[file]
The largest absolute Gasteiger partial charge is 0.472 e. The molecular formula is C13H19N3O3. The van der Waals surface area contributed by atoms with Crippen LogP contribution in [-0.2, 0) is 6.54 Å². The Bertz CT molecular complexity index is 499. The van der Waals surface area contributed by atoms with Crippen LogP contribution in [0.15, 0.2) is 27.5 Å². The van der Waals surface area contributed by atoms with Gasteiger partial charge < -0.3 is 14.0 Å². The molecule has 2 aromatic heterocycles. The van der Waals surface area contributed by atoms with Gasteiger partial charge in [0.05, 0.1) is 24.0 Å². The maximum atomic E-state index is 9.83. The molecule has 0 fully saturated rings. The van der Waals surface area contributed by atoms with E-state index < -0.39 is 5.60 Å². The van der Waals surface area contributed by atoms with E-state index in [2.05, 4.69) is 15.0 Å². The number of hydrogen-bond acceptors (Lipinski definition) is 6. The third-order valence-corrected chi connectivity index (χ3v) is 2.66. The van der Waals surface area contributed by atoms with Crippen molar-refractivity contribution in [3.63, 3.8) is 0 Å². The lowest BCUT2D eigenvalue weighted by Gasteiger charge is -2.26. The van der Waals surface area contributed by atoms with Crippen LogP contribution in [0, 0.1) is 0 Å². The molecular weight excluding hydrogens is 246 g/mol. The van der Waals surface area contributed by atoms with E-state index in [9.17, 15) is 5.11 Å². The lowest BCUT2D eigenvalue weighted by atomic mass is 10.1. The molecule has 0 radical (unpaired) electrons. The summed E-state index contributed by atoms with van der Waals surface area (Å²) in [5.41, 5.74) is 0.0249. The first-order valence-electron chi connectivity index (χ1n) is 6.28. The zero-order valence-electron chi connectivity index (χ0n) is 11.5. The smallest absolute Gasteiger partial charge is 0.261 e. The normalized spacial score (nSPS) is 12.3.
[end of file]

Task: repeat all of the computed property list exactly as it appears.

The largest absolute Gasteiger partial charge is 0.472 e. The molecular formula is C13H19N3O3. The van der Waals surface area contributed by atoms with Crippen LogP contribution in [-0.2, 0) is 6.54 Å². The Bertz CT molecular complexity index is 499. The van der Waals surface area contributed by atoms with Crippen LogP contribution in [0.15, 0.2) is 27.5 Å². The van der Waals surface area contributed by atoms with Gasteiger partial charge < -0.3 is 14.0 Å². The molecule has 2 aromatic heterocycles. The van der Waals surface area contributed by atoms with Gasteiger partial charge in [0.05, 0.1) is 24.0 Å². The maximum atomic E-state index is 9.83. The molecule has 0 fully saturated rings. The van der Waals surface area contributed by atoms with E-state index < -0.39 is 5.60 Å². The van der Waals surface area contributed by atoms with E-state index in [2.05, 4.69) is 15.0 Å². The number of hydrogen-bond acceptors (Lipinski definition) is 6. The third-order valence-corrected chi connectivity index (χ3v) is 2.66. The van der Waals surface area contributed by atoms with Crippen molar-refractivity contribution in [3.63, 3.8) is 0 Å². The lowest BCUT2D eigenvalue weighted by Gasteiger charge is -2.26. The van der Waals surface area contributed by atoms with Crippen LogP contribution in [0, 0.1) is 0 Å². The molecular weight excluding hydrogens is 246 g/mol. The van der Waals surface area contributed by atoms with E-state index in [9.17, 15) is 5.11 Å². The lowest BCUT2D eigenvalue weighted by atomic mass is 10.1. The molecule has 0 radical (unpaired) electrons. The summed E-state index contributed by atoms with van der Waals surface area (Å²) in [5.41, 5.74) is 0.0249. The first-order valence-electron chi connectivity index (χ1n) is 6.28. The zero-order valence-electron chi connectivity index (χ0n) is 11.5. The smallest absolute Gasteiger partial charge is 0.261 e. The normalized spacial score (nSPS) is 12.3.